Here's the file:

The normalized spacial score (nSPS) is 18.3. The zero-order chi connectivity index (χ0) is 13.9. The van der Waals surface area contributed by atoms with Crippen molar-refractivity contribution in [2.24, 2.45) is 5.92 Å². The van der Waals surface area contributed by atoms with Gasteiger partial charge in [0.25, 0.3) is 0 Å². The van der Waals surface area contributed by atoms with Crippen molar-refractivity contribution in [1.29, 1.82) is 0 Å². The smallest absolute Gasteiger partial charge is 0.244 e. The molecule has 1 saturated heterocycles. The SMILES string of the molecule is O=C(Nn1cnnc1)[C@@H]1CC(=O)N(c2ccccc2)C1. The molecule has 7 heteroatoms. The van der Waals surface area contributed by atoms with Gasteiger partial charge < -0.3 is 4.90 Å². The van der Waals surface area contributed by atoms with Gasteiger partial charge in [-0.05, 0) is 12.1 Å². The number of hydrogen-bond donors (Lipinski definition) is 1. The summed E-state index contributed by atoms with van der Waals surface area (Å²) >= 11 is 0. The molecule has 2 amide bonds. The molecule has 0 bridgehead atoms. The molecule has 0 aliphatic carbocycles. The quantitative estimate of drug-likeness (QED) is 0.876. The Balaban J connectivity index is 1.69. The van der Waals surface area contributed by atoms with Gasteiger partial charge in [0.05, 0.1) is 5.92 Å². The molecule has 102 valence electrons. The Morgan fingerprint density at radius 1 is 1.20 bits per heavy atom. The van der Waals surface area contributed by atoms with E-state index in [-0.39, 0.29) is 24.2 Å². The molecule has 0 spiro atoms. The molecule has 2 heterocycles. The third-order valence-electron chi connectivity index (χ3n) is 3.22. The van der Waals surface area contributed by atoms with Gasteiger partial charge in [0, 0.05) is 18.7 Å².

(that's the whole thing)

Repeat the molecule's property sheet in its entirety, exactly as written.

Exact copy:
The normalized spacial score (nSPS) is 18.3. The zero-order chi connectivity index (χ0) is 13.9. The van der Waals surface area contributed by atoms with Crippen molar-refractivity contribution in [2.24, 2.45) is 5.92 Å². The van der Waals surface area contributed by atoms with Gasteiger partial charge in [0.25, 0.3) is 0 Å². The van der Waals surface area contributed by atoms with Crippen molar-refractivity contribution in [1.29, 1.82) is 0 Å². The smallest absolute Gasteiger partial charge is 0.244 e. The molecule has 1 saturated heterocycles. The SMILES string of the molecule is O=C(Nn1cnnc1)[C@@H]1CC(=O)N(c2ccccc2)C1. The molecule has 7 heteroatoms. The van der Waals surface area contributed by atoms with Gasteiger partial charge < -0.3 is 4.90 Å². The van der Waals surface area contributed by atoms with Gasteiger partial charge in [-0.05, 0) is 12.1 Å². The number of hydrogen-bond donors (Lipinski definition) is 1. The summed E-state index contributed by atoms with van der Waals surface area (Å²) >= 11 is 0. The molecule has 2 amide bonds. The molecule has 0 bridgehead atoms. The molecule has 0 aliphatic carbocycles. The quantitative estimate of drug-likeness (QED) is 0.876. The Balaban J connectivity index is 1.69. The van der Waals surface area contributed by atoms with Gasteiger partial charge in [0.05, 0.1) is 5.92 Å². The molecule has 102 valence electrons. The Morgan fingerprint density at radius 1 is 1.20 bits per heavy atom. The van der Waals surface area contributed by atoms with E-state index in [-0.39, 0.29) is 24.2 Å². The molecule has 0 spiro atoms. The molecule has 2 heterocycles. The third-order valence-electron chi connectivity index (χ3n) is 3.22. The van der Waals surface area contributed by atoms with Gasteiger partial charge in [0, 0.05) is 18.7 Å².